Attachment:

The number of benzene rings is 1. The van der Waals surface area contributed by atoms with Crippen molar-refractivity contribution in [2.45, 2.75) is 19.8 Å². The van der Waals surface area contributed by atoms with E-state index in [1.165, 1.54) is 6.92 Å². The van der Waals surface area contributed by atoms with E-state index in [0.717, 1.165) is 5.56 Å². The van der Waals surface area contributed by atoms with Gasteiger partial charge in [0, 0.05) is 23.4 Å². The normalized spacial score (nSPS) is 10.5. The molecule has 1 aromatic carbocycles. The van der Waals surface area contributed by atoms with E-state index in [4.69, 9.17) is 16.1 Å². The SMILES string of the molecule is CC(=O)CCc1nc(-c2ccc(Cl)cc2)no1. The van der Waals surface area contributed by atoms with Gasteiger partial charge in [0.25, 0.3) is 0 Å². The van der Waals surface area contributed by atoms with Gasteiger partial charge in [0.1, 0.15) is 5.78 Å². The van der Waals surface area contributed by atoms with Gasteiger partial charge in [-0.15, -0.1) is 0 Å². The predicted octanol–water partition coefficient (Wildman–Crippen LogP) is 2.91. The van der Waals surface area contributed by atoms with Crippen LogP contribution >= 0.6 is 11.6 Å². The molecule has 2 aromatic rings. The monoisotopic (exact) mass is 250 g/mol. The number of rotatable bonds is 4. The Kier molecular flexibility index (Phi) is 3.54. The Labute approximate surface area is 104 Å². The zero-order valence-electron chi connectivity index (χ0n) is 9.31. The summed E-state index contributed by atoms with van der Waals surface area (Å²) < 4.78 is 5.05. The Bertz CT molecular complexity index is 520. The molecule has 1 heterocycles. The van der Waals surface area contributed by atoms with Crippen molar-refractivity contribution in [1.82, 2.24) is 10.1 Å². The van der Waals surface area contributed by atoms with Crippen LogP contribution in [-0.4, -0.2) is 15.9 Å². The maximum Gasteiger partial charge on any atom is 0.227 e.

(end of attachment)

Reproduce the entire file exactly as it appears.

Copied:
The number of benzene rings is 1. The van der Waals surface area contributed by atoms with Crippen molar-refractivity contribution in [2.45, 2.75) is 19.8 Å². The van der Waals surface area contributed by atoms with E-state index in [1.165, 1.54) is 6.92 Å². The van der Waals surface area contributed by atoms with E-state index in [0.717, 1.165) is 5.56 Å². The van der Waals surface area contributed by atoms with Gasteiger partial charge in [0, 0.05) is 23.4 Å². The normalized spacial score (nSPS) is 10.5. The molecule has 1 aromatic carbocycles. The van der Waals surface area contributed by atoms with E-state index in [4.69, 9.17) is 16.1 Å². The SMILES string of the molecule is CC(=O)CCc1nc(-c2ccc(Cl)cc2)no1. The van der Waals surface area contributed by atoms with Gasteiger partial charge in [0.25, 0.3) is 0 Å². The van der Waals surface area contributed by atoms with Gasteiger partial charge in [0.1, 0.15) is 5.78 Å². The van der Waals surface area contributed by atoms with Gasteiger partial charge in [-0.15, -0.1) is 0 Å². The predicted octanol–water partition coefficient (Wildman–Crippen LogP) is 2.91. The van der Waals surface area contributed by atoms with Crippen LogP contribution >= 0.6 is 11.6 Å². The molecule has 2 aromatic rings. The monoisotopic (exact) mass is 250 g/mol. The number of rotatable bonds is 4. The Kier molecular flexibility index (Phi) is 3.54. The Labute approximate surface area is 104 Å². The zero-order valence-electron chi connectivity index (χ0n) is 9.31. The summed E-state index contributed by atoms with van der Waals surface area (Å²) < 4.78 is 5.05. The Bertz CT molecular complexity index is 520. The molecule has 1 heterocycles. The van der Waals surface area contributed by atoms with Crippen molar-refractivity contribution in [1.82, 2.24) is 10.1 Å². The van der Waals surface area contributed by atoms with Crippen LogP contribution in [-0.4, -0.2) is 15.9 Å². The maximum Gasteiger partial charge on any atom is 0.227 e.